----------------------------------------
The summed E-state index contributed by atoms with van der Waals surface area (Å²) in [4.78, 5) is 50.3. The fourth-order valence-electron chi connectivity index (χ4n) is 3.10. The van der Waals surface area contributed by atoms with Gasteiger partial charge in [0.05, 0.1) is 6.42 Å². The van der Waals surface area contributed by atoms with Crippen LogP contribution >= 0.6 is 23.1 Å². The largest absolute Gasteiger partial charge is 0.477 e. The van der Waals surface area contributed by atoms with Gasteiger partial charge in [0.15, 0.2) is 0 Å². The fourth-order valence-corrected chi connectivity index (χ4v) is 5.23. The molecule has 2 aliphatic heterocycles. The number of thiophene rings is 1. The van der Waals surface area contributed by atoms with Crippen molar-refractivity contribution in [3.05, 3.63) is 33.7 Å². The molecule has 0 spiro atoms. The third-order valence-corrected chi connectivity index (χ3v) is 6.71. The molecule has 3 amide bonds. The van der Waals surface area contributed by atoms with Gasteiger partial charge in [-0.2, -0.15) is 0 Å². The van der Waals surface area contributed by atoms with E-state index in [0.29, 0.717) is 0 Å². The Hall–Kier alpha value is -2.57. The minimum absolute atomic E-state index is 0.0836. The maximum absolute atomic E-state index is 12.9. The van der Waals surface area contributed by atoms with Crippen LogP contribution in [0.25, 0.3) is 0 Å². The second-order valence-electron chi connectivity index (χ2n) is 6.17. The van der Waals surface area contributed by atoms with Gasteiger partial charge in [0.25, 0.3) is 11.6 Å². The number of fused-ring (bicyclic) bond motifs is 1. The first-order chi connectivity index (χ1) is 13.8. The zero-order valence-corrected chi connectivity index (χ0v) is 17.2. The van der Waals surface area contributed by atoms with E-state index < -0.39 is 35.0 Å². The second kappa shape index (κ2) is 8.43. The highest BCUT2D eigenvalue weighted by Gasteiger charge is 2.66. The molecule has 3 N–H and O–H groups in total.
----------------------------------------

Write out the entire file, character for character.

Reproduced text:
The summed E-state index contributed by atoms with van der Waals surface area (Å²) in [4.78, 5) is 50.3. The fourth-order valence-electron chi connectivity index (χ4n) is 3.10. The van der Waals surface area contributed by atoms with Gasteiger partial charge in [0.05, 0.1) is 6.42 Å². The van der Waals surface area contributed by atoms with Crippen LogP contribution >= 0.6 is 23.1 Å². The largest absolute Gasteiger partial charge is 0.477 e. The van der Waals surface area contributed by atoms with Gasteiger partial charge in [0.15, 0.2) is 0 Å². The fourth-order valence-corrected chi connectivity index (χ4v) is 5.23. The molecule has 2 aliphatic heterocycles. The number of thiophene rings is 1. The van der Waals surface area contributed by atoms with Crippen molar-refractivity contribution in [3.05, 3.63) is 33.7 Å². The molecule has 0 spiro atoms. The third-order valence-corrected chi connectivity index (χ3v) is 6.71. The molecule has 3 amide bonds. The van der Waals surface area contributed by atoms with Gasteiger partial charge in [-0.2, -0.15) is 0 Å². The van der Waals surface area contributed by atoms with E-state index in [0.29, 0.717) is 0 Å². The Hall–Kier alpha value is -2.57. The minimum absolute atomic E-state index is 0.0836. The maximum absolute atomic E-state index is 12.9. The van der Waals surface area contributed by atoms with Crippen LogP contribution in [0.25, 0.3) is 0 Å². The second-order valence-electron chi connectivity index (χ2n) is 6.17. The van der Waals surface area contributed by atoms with Gasteiger partial charge in [0.25, 0.3) is 11.6 Å². The number of fused-ring (bicyclic) bond motifs is 1. The first-order chi connectivity index (χ1) is 13.8. The zero-order valence-corrected chi connectivity index (χ0v) is 17.2. The van der Waals surface area contributed by atoms with E-state index < -0.39 is 35.0 Å². The second kappa shape index (κ2) is 8.43. The highest BCUT2D eigenvalue weighted by Gasteiger charge is 2.66. The molecule has 3 N–H and O–H groups in total.